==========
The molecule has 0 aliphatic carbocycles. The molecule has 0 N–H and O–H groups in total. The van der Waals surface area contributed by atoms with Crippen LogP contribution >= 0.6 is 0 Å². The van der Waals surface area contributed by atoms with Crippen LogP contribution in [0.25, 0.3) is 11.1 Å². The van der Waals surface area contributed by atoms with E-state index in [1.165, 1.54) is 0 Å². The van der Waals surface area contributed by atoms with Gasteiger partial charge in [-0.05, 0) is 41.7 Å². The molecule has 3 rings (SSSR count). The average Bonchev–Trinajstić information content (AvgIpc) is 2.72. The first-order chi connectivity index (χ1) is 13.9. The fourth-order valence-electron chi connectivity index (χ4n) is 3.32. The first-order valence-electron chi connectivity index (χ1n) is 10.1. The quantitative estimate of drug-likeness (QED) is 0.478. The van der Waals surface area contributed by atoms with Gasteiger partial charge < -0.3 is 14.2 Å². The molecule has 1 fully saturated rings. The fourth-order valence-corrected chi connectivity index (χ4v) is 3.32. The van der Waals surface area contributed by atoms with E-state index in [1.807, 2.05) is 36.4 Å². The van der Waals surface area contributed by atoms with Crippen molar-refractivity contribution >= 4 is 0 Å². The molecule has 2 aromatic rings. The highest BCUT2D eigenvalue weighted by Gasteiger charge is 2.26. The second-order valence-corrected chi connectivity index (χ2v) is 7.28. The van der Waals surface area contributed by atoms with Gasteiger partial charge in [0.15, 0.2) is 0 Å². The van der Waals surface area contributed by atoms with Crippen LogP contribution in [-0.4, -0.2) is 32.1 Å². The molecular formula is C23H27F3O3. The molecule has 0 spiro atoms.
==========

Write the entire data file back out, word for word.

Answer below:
The molecule has 0 aliphatic carbocycles. The molecule has 0 N–H and O–H groups in total. The van der Waals surface area contributed by atoms with Crippen LogP contribution >= 0.6 is 0 Å². The van der Waals surface area contributed by atoms with Crippen LogP contribution in [0.25, 0.3) is 11.1 Å². The van der Waals surface area contributed by atoms with E-state index in [1.165, 1.54) is 0 Å². The van der Waals surface area contributed by atoms with Gasteiger partial charge in [-0.05, 0) is 41.7 Å². The molecule has 3 rings (SSSR count). The average Bonchev–Trinajstić information content (AvgIpc) is 2.72. The first-order chi connectivity index (χ1) is 13.9. The fourth-order valence-electron chi connectivity index (χ4n) is 3.32. The first-order valence-electron chi connectivity index (χ1n) is 10.1. The quantitative estimate of drug-likeness (QED) is 0.478. The van der Waals surface area contributed by atoms with Gasteiger partial charge < -0.3 is 14.2 Å². The molecule has 1 fully saturated rings. The fourth-order valence-corrected chi connectivity index (χ4v) is 3.32. The van der Waals surface area contributed by atoms with E-state index in [1.807, 2.05) is 36.4 Å². The van der Waals surface area contributed by atoms with Crippen molar-refractivity contribution >= 4 is 0 Å². The molecule has 2 aromatic rings. The highest BCUT2D eigenvalue weighted by Gasteiger charge is 2.26. The second-order valence-corrected chi connectivity index (χ2v) is 7.28. The van der Waals surface area contributed by atoms with Gasteiger partial charge in [0.15, 0.2) is 0 Å². The van der Waals surface area contributed by atoms with Crippen LogP contribution in [-0.4, -0.2) is 32.1 Å². The molecular formula is C23H27F3O3. The molecule has 0 spiro atoms.